The Power of Strategic Messaging to Create a Successful Brand Identity - KM&A

The Power of Strategic Messaging to Create a Successful Brand Identity

Strategic messaging is not going away. What’s changed is how we communicate and present ourselves.

We’re evolving because strategic brand messaging is not a “one size fits all.”  Our clients are willing to take more risks because they want their messaging to sound conversational and reflect their brand’s personality. Studies show you have only 7 seconds to make a great first impression and that means your brand must appeal to a very short attention span. The messaging we provide must be useful from day one. Marketers need to have an entire brand identity to communicate what their business does, what it’s about, and why it’s different. And it needs to resonate with people and strengthen your company’s values and reputation.

Figuring Out Your Strategic Messaging

So, how do you get started crafting brand messaging that your target audience will love? You need to know two things like the back of your hand: your target audience and value proposition. You can then begin to write out a brand identity that’ll help your company make any and all of its marketing decisions.

If you don’t know who you are, then you’ll never be able to craft a strategic messaging or identity. The first step in building a brand message framework is figuring out who you are. How do you differentiate from your competitors? What is your unique value proposition? Who’s your target audience? Does your brand message tell a story? While you’re answering these questions and beginning to map out who your brand identity is and what your brand messaging will look like, remember that your brand message answers the question, why?  Why does your audience care? Why should they care? What value are you giving them?

Know thy Audience

Next upknow your audience. This is your chance to create buyer personas that represent who your customers are and their goals. By doing so, this will help you align your brand with your consumers. Not knowing your target audience leaves room for inconsistent brand messaging, lost sales, and no identity as a brand. Just as your customers need to understand your goal, you need to understand your customers. Finding out as much as you can will help you to refine your messaging strategy so that it speaks to the customers you want to reach. Defining a target audience can be tricky. As the saying goes, go big or go home. BUT – you don’t want to start too big. If your target audience is too broad, it may be hard to craft an effective messaging strategy. Find a niche that your service or product fits in well.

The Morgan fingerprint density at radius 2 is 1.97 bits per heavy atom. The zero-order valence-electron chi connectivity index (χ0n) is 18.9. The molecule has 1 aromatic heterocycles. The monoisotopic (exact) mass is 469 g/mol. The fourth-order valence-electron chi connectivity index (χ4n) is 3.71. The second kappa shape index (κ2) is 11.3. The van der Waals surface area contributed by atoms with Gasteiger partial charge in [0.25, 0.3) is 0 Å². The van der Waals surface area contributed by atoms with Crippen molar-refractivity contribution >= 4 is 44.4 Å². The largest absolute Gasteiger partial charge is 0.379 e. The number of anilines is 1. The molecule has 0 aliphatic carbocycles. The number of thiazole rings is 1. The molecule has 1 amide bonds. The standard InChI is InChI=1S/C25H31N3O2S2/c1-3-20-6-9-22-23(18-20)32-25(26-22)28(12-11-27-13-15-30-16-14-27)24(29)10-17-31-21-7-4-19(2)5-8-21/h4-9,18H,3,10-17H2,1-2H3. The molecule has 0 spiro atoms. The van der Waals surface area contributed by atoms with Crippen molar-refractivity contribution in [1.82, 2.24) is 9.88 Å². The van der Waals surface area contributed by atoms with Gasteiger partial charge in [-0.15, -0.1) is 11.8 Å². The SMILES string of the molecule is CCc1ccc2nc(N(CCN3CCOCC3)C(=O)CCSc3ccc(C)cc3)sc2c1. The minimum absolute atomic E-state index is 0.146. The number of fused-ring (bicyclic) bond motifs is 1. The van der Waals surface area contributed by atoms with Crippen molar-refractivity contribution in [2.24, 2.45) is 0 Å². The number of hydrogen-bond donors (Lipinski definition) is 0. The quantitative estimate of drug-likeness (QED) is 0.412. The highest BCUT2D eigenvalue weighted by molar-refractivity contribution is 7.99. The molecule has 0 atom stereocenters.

Creating strategic brand messaging is key when building a brand identity. Stay focused on brand positioning. With the content you put out there, ask yourself, “is this true to our values?” Always, always, always relate to your audience. When creating your content, utilize your buyer personas to ensure that you’re connecting with your audience and speaking to who they are.

It’s impossible to be picture perfect; people aren’t perfect, and brands shouldn’t be either. Be wary of overpromising and communicating that you’re perfect because there is always room for improvement. Sometimes if you make too many promises and you don’t follow through, it’ll come off as disingenuous and will detour your consumers away from you. Lastly, keep it simple. If the personality of your brand or overall values are confusing, consumers won’t relate to you. And you want to be relatable; you want your brand to be human.

Your personality and values should be evident and align with your audience. Your brand message is something that’s strategically created to help you stand out and relate to your customers. It can make a big difference in how you’re perceived by prospects, and whether or not they want to do business with you moving forward, so start building your strategic brand today.

Do you need help building strategic messaging to fit your brand? We’d love to chat. Feel free to contact us. 

Comments are closed.